Romanesque cruciform church but, sadly, that is not the case. In around AD1300 the apses were removed and the chancel was rebuilt and extended. A chapel was added to the east of the north transept but this has been demolished. The chancel windows we see today were, apart from a “low side window” to the south, replaced in around 1840. The glass in the east window was shown at the Great Exhibition of 1851.
Despite these alterations, around 80% of St Nicolas has its origins in the Anglo-Saxon and Norman periods. It is the Norman crossing that dominates this church and, it must be said, it is probably a complete pain in the neck for priest and congregation, creating a considerable discontinuity between nave and chancel! Each of the four arches is original and their orders of decoration are particularly distinctive including, amongst other things, courses of rosettes and limpet shells, some of which pay tribute to Shoreham’s former maritime importance. High above the crossing are the small Norman tower windows.
The tower is a rare beauty, complete with a stair turret on the north west side. Each side has a group of three window openings, two of each being “blind”. Above this is a unique course of round openings, two on each side. The tower is intact and priceless.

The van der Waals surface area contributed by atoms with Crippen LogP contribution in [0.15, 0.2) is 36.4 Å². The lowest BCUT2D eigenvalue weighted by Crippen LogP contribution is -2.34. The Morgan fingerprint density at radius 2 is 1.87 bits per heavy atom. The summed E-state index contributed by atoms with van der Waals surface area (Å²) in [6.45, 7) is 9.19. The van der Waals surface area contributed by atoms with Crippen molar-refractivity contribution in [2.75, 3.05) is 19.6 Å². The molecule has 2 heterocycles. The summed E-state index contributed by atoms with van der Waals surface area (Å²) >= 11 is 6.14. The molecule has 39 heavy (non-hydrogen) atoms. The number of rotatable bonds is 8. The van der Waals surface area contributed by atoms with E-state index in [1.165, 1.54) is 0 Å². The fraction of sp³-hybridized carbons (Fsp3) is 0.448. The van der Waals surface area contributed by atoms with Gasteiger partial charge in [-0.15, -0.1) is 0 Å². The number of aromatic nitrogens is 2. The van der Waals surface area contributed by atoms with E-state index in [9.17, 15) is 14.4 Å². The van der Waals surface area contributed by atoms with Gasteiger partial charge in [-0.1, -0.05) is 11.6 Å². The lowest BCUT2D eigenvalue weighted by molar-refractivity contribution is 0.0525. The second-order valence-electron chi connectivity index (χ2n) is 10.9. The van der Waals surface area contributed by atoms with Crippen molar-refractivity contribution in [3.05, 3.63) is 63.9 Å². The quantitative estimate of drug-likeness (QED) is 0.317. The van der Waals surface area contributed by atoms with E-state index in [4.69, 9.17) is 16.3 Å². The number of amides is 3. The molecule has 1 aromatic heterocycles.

Entry to the church is through a Norman west doorway to the south transept. Passing through this door and into the crossing is one of the most remarkable entries to any of the English churches I have visited. The nave has Anglo-Saxon fabric. The north wall has both a blocked Anglo-Saxon doorway and a Norman one, which must be pretty unique!
This church has, remarkably, a Norman tie-bar made of timber and complete with billet moulding across the east end of the nave. It also has an original wooden tie-beam across the chancel, still with its mediaeval paint.
Sadly, the area around the north transept is a total mess. This tiny church apparently had need of both a choir vestry and a vicar’s vestry. Just to cap it all (literally) the bell stair has acquired - of all things - a chimney pot! It’s grim, frankly.
This is a much-loved church, however, and kept with pride by its congregation. It’s a gem. If you visit this part of West Sussex this little slice of history should be on your “must see” list.